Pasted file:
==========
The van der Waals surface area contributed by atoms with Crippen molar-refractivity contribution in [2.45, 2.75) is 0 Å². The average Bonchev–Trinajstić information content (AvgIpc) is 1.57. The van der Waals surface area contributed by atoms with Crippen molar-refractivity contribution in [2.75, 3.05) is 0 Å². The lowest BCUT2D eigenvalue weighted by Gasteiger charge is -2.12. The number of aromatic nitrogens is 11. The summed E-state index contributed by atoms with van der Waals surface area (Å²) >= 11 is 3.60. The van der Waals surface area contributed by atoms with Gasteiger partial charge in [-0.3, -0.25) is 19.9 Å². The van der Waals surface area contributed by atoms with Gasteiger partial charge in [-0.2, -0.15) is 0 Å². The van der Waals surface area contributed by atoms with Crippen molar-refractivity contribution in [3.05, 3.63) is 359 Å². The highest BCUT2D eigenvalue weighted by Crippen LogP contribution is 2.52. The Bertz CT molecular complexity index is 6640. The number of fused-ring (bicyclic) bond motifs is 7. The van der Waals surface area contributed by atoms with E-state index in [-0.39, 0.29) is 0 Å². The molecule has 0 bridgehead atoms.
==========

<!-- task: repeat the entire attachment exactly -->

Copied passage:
The van der Waals surface area contributed by atoms with Crippen molar-refractivity contribution in [2.45, 2.75) is 0 Å². The average Bonchev–Trinajstić information content (AvgIpc) is 1.57. The van der Waals surface area contributed by atoms with Crippen molar-refractivity contribution in [2.75, 3.05) is 0 Å². The lowest BCUT2D eigenvalue weighted by Gasteiger charge is -2.12. The number of aromatic nitrogens is 11. The summed E-state index contributed by atoms with van der Waals surface area (Å²) >= 11 is 3.60. The van der Waals surface area contributed by atoms with Gasteiger partial charge in [-0.3, -0.25) is 19.9 Å². The van der Waals surface area contributed by atoms with Gasteiger partial charge in [-0.2, -0.15) is 0 Å². The van der Waals surface area contributed by atoms with Crippen molar-refractivity contribution in [3.05, 3.63) is 359 Å². The highest BCUT2D eigenvalue weighted by Crippen LogP contribution is 2.52. The Bertz CT molecular complexity index is 6640. The number of fused-ring (bicyclic) bond motifs is 7. The van der Waals surface area contributed by atoms with E-state index in [-0.39, 0.29) is 0 Å². The molecule has 0 bridgehead atoms.